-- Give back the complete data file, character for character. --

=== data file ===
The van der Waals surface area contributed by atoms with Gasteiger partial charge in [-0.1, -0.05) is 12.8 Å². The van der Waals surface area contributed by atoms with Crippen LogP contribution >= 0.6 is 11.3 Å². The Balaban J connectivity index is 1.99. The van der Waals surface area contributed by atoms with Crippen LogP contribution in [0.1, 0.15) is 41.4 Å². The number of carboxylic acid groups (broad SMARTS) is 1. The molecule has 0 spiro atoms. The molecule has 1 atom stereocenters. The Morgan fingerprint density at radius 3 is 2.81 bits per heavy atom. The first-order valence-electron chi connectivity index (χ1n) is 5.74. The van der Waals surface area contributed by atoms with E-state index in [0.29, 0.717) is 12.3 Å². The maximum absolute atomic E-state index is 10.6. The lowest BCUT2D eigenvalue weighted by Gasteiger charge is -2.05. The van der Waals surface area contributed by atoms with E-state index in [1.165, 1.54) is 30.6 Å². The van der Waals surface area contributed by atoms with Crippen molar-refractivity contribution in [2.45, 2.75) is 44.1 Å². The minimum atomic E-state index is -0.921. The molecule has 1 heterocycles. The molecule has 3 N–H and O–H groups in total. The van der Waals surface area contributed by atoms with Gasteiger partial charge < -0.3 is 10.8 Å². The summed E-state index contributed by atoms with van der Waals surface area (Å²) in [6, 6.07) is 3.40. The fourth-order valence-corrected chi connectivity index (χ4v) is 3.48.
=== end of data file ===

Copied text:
The van der Waals surface area contributed by atoms with Gasteiger partial charge in [-0.1, -0.05) is 12.8 Å². The van der Waals surface area contributed by atoms with Crippen LogP contribution >= 0.6 is 11.3 Å². The Balaban J connectivity index is 1.99. The van der Waals surface area contributed by atoms with Crippen LogP contribution in [0.1, 0.15) is 41.4 Å². The number of carboxylic acid groups (broad SMARTS) is 1. The molecule has 0 spiro atoms. The molecule has 1 atom stereocenters. The Morgan fingerprint density at radius 3 is 2.81 bits per heavy atom. The first-order valence-electron chi connectivity index (χ1n) is 5.74. The van der Waals surface area contributed by atoms with E-state index in [0.29, 0.717) is 12.3 Å². The maximum absolute atomic E-state index is 10.6. The lowest BCUT2D eigenvalue weighted by Gasteiger charge is -2.05. The van der Waals surface area contributed by atoms with E-state index in [1.165, 1.54) is 30.6 Å². The van der Waals surface area contributed by atoms with Crippen molar-refractivity contribution in [2.45, 2.75) is 44.1 Å². The minimum atomic E-state index is -0.921. The molecule has 1 heterocycles. The molecule has 3 N–H and O–H groups in total. The van der Waals surface area contributed by atoms with Gasteiger partial charge < -0.3 is 10.8 Å². The summed E-state index contributed by atoms with van der Waals surface area (Å²) in [6, 6.07) is 3.40. The fourth-order valence-corrected chi connectivity index (χ4v) is 3.48.